Bankruptcy is a legal process in Michigan that helps consumers deal with debt. Consumers file bankruptcy for several reasons, but medical debt is the primary reason in the United States. There are several types of bankruptcy that consumers may choose, which have important differences.
Chapter 7 bankruptcy
Consumers may choose from several types of bankruptcy, but they most commonly file Chapter 7 or Chapter 13. Chapter 7 liquidates nonexempt assets, or what courts consider unnecessary, and sells them to pay secured creditors. However, the consumer must pass a means test, which determines if they have enough disposable income to pay debts.
Secured debts are debts that have collateral attached, such as mortgages, which the lender can seize for nonpayment. Unsecured debts, such as past-due utilities and medical debt, typically get discharged within four to six months.
Other types of bankruptcy
Chapter 13 is a debt reorganization plan that allows consumers to pay the debt over three to five years. Consumers devise their own payment plan to submit for approval, but the creditors can object to it. The consumer does not have to sell property or cease business operations as long as they make payments.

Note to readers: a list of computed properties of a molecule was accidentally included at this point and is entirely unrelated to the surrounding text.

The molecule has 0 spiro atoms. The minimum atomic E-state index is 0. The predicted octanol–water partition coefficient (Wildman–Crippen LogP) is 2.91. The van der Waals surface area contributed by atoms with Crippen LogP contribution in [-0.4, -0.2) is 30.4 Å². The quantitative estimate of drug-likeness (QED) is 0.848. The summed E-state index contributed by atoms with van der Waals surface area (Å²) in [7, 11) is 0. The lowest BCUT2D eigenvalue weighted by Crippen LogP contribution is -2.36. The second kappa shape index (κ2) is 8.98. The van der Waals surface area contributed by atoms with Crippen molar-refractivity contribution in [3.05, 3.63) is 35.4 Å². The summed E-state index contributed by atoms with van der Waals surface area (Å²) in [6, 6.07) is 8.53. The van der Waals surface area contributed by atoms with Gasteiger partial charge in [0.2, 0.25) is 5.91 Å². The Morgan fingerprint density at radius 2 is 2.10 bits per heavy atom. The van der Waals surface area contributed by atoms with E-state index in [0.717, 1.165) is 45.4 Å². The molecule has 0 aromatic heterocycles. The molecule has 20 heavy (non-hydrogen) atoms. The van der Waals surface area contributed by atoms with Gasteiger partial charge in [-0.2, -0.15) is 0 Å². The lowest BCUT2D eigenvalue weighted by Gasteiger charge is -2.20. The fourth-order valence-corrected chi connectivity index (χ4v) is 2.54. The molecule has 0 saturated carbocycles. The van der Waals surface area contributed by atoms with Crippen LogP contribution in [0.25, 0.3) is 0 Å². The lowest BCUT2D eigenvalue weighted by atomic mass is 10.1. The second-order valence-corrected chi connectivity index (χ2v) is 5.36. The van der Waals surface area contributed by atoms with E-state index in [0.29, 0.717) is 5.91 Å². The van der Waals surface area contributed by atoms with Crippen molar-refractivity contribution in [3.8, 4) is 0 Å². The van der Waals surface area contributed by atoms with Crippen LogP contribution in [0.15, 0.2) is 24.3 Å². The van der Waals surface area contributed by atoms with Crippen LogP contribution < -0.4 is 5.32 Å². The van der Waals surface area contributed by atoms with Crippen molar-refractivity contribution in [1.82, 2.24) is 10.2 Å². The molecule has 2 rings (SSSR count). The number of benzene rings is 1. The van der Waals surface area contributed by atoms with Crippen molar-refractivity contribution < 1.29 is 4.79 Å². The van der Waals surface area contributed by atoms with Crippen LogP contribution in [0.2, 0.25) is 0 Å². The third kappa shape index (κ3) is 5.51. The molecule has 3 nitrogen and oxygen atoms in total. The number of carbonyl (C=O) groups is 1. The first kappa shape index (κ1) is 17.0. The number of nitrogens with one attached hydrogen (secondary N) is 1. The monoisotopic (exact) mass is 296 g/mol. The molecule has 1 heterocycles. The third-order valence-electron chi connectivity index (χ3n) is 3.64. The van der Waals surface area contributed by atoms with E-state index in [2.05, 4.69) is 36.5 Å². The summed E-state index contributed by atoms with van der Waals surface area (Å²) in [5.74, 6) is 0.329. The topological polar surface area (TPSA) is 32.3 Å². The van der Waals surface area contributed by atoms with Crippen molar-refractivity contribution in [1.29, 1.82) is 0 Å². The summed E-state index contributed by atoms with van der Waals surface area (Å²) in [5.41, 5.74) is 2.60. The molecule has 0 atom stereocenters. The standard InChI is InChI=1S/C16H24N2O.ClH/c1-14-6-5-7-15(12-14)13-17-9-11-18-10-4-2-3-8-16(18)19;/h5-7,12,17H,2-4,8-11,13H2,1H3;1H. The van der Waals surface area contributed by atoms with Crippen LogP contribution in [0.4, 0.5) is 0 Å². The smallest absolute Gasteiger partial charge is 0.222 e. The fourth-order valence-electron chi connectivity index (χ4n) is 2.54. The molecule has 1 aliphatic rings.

Chapter 11 works similarly to Chapter 13 and is available to anyone, but it’s mostly used by large corporations. Unlike Chapter 7 and Chapter 13, the consumer can act as trustee over their case and apply for loans with approval.
Chapter 9 bankruptcy allows municipalities, school districts and counties to file without losing assets while they work out a plan. Chapter 9 requires the entity to be insolvent, or truly unable to pay their debts, and authorized by law to file.
While bankruptcy removes some debt, it doesn’t remove liens. Consumers still must stay current on mortgages and secured debt payments to avoid losing property. Bankruptcy also stays on a credit report for several years, so consumers may want to seek other options first.